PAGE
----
1½ cups (225g) plain flour
¼ teaspoon salt
125g unsalted butter, chopped into small pieces, chilled
4 large amaretti biscuits (or Dutch speculaas biscuits)
20g plain flour
1 heaped teaspoon ground cinnamon
¼ cup (55g) caster sugar
300g blueberries
300g blackberries
2 teaspoons white sugar, for sprinkling
blueberry or mixed berry jam, warmed (so it’s a little runny)
double cream or vanilla ice-cream, to serve

I have to confess, I’ve nearly eaten my body weight in blueberries these past few weeks as our local blueberry season is in full swing. We’re able to buy seconds by the bucket from the farmers’ market and, needless to say, I’m using them every which way at present. Apart from scooping handfuls from the bucket and eating them as is, they’ve found their way into all sorts of puddings, cakes and pies. I also made this simple blueberry and blackberry crostata for lunch with friends during the week. As I made it, I was thinking how crostatas really are my favourite dessert of all, they tick every box: short, buttery pastry; versatile, as they can be made with whatever fruit is in season; not too rich or sweet; easy to make and bake; utterly delicious!

If you’ve not made one before, do give this recipe a try as it really is very simple and you can use it as a template to mix and match fruit according to the season. In winter, a barely warm spicy apple or pear crostata is a joy, while in summer, peaches, plums and apricots come into their own. I hope you like it!

Although you could use other biscuits in the filling (I’ve used both almond macaroons and digestives if I’ve been stuck), I find that the slightly bitter almond flavour of amaretti biscuits or the spicy goodness of Dutch speculaas biscuits are spot-on with stone fruits in particular. On that note, if you can, try to use fruit that is just-ripe and sweet, but not too soft or it may collapse a bit too much as it cooks (it will still taste wonderful, though). I’ve used both blueberries and blackberries in equal quantities here, but you can also just use blueberries, if you prefer.

View the recipe collection here


1.For the pastry, put the flour and salt into a food processor fitted with the steel blade and whizz them together.
2.Add the butter and process until the mixture resembles coarse breadcrumbs.
3.With the motor running, steadily pour ¼ cup (60ml) iced water into the flour mixture.
4.Continue to whizz until the dough forms a ball around the blade.
5.Take it out, knead it gently just to bring it together and flatten into a disc.
6.Wrap it tightly in cling film and chill for about 40 minutes or until it’s firm but supple enough to roll.
7.(If you’ve made the pastry 1–2 days ahead of time and kept it in the fridge, just remember that you need to let it soften a bit at room temperature, so it’s supple enough to roll easily.)
8.Preheat your oven to 205°C.
9.Line the base of a large, roughly 30cm-round pizza pan (or you can use a baking tray) with a sheet of baking paper and set it aside.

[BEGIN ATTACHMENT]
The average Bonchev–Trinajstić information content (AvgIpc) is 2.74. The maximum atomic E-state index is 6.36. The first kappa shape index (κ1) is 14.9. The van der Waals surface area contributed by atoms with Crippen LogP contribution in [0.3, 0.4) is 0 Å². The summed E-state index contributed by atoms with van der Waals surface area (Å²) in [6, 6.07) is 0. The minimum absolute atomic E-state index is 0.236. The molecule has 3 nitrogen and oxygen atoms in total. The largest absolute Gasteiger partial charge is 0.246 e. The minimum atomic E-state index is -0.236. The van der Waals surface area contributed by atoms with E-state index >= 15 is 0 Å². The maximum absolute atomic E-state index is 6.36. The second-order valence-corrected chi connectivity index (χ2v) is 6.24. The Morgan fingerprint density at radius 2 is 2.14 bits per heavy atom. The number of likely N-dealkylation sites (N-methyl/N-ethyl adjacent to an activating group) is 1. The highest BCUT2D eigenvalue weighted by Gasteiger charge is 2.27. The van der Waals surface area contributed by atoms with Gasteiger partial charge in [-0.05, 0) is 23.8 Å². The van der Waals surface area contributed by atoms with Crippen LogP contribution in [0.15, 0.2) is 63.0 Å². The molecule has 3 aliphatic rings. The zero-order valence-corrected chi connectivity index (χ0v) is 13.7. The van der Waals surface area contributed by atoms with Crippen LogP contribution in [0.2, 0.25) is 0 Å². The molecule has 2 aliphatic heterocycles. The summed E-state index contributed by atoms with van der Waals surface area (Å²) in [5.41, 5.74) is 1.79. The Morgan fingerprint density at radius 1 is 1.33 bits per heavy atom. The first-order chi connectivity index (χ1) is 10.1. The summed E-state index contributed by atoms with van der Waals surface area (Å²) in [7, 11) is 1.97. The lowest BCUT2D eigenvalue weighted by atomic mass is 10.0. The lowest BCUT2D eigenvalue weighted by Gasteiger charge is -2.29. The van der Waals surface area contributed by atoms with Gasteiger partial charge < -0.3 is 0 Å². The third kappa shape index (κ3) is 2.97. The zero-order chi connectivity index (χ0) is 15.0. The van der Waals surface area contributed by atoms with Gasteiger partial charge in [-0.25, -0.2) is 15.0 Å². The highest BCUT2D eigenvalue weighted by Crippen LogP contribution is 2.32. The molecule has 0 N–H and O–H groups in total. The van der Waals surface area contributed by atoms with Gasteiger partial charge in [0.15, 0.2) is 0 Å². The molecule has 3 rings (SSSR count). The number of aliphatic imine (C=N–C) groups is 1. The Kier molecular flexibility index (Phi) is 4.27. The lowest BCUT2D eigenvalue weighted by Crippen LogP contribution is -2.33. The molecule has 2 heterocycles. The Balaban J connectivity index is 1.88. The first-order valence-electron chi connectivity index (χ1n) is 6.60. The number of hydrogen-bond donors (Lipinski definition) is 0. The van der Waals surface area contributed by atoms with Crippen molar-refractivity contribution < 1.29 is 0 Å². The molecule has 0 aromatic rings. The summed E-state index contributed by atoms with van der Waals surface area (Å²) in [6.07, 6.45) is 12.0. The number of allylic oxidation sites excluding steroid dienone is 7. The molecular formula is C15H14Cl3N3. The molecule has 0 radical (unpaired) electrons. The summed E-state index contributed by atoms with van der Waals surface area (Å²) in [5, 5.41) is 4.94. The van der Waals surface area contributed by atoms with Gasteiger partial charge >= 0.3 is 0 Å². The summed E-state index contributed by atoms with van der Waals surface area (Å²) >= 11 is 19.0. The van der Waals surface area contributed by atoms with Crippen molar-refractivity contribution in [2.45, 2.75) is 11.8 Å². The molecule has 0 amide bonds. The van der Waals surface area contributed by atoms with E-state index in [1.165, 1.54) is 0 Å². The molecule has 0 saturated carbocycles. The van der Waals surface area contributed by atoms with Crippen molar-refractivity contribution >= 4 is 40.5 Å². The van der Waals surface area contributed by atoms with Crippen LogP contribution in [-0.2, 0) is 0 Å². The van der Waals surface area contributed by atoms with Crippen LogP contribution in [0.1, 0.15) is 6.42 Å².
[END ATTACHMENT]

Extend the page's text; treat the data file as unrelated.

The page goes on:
10.For the filling, put the biscuits in a Ziplock bag and finely crush them with a rolling pin.
11.Mix them with the flour, cinnamon and about 2 tablespoons of the caster sugar (or whizz them all together in the food processor). Set this aside.
12.When the pastry is ready, roll it out to a thin round a bit larger than the prepared pizza tin.
13.You need the pastry to be bigger than the tin, as this excess pastry eventually forms a border for the crostata.
14.Drape the pastry over the tin, leaving an overhang all around and press it very gently into the sides.
15.Spread the amaretti mixture evenly over the base, then sit the berries on top in a tightly packed layer.
16.Sprinkle the berries with the remaining caster sugar.
17.Gently fold the pastry border over the fruit, pleating and pressing it gently to form a border of pastry.
18.Sprinkle the white sugar over the pastry.
19.However, if you’re making the crostata on a baking tray, once the pastry is rolled, centre it on the baking paper.
20.Sprinkle the amaretti mixture evenly over the pastry leaving a 5–6cm border all around, so you can flip this over to form the rim of the crostata, then just continue with the recipe.
21.Bake the crostata for 35–40 minutes or until the pastry is crisp and deep golden brown.
22.Remove it from the oven to a wire rack and leave it to cool in the tin for at least 40 minutes for the filling to firm up.
23.After the crostata has cooled for 5 minutes, gently brush the warm jam over the berries, then continue to cool for the remaining 35 minutes.
24.I can’t tell you just how wonderful the crostata smells at this stage, but it’s worth hanging on to eat it as its flavour really is best at room temperature when the juices have had a chance to meld with the biscuits.
25.With the help of the baking paper underneath, gently slide the crostata out of the pan and onto a large, flat serving plate.
26.Serve with double cream or vanilla ice-cream.

Recipes extracted
from A Year of Sundays
by Belinda Jeffery,
published by Simon
& Schuster, RRP
$50. Photographer
Rodney Weidland.


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